It isn’t every day that a literary award show is completely dominated by women, however, the Hugo Awards set a new precedent this year with women winning in almost all categories. Another reason why this year’s Hugo Awards calls for celebration is that author NK Jemisin made history by winning a Hugo for the third time. This year she won the Best Novel award for the third book in her Broken Earth Trilogy, The Stone Sky.
Jemisin was the first African American woman to win this award back in 2016, for her book, The Fifth Season. The author also won a Hugo in 2017 for The Obelisk Gate. While accepting the award the author delivered a moving speech.
“This has been a hard year… a hard few years, a century. For some of us, things have always been hard and I wrote the Broken Earth trilogy to speak of that struggle and what it takes to live, let alone thrive, in a world that seems determined to break you. A world of people who constantly question your competence, your relevance, your victories, and existence,” she said.
Jemisin added that through her writing she not only draws up an account of the structural oppression of the humans throughout history but also addresses her feelings about this particular moment in American history. During her speech, the author said that she was happy that the genre has finally accepted the marginalized, albeit grudgingly.
“As this genre, finally, however, grudgingly acknowledges that the dreams of the marginalized matter and all of us have a future, so will the world. Soon, I hope. Very soon.” she said.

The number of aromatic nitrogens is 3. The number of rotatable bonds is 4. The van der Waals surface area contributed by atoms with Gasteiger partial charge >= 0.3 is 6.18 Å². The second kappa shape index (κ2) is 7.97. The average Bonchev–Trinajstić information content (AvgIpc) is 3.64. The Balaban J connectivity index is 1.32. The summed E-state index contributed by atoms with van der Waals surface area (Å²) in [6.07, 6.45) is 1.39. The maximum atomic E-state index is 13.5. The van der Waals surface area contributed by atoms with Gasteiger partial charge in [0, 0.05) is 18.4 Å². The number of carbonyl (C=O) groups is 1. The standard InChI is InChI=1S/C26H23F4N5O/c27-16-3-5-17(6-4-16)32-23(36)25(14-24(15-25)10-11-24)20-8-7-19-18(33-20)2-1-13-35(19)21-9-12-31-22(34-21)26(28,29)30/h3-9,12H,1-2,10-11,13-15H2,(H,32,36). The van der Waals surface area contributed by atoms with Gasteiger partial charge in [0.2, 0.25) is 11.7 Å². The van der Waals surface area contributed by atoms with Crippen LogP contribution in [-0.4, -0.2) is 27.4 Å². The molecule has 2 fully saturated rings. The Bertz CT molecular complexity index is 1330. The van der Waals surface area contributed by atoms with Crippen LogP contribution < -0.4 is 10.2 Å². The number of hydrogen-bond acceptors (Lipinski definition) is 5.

Jemisin also took the opportunity to shun her naysayers. Before ending her speech she said, “This is the year in which I get to smile at all those naysayers. Every single insecure, mediocre wannabe, who fixes their mouths to suggest that I do not belong on this stage, that people like me cannot possibly have earned such an honor, and that when they win it’s meritocracy and when we win it is identity politics. I get to smile at these people and lift a massive shinning rocket shaped finger, in their direction.”
Hugo Awards, also touted as the most important award in science fiction and fantasy had experienced a rough patch in the last couple of years. As Guardian reported in 2015,” two linked online campaign groups, known as the “Sad Puppies” and their more politically extreme running mates, the “Rabid Puppies”, have been campaigning hard to register supporters and bump their preferred titles on to the shortlists. They have managed it, too: this year’s (i.e. in 2015) Hugos are packed with Puppies titles.”
The puppies made a voting bloc that only propelled white male candidates, and in the process, hindered gender-based diversity in nominations of the Hugo Award. As a result of which, Hugo voters did not give out any awards in five categories during the 2015 award ceremony.
However, this year is an indication that things have changed for the better as Hugos were handed out in all the categories. Apart from Jemisin, Martha Wells won a Hugo for her Novella, All Systems Red and Suzanne Palmer bagged the Best Novelette award for The Secret Lives of Bots. The best short story went to Rebecca Roanhorse forWelcome to Your Authentic Indian Experience and Best Series went to World of Five Gods, by Lois McMaster Bujold. You can see the full list here.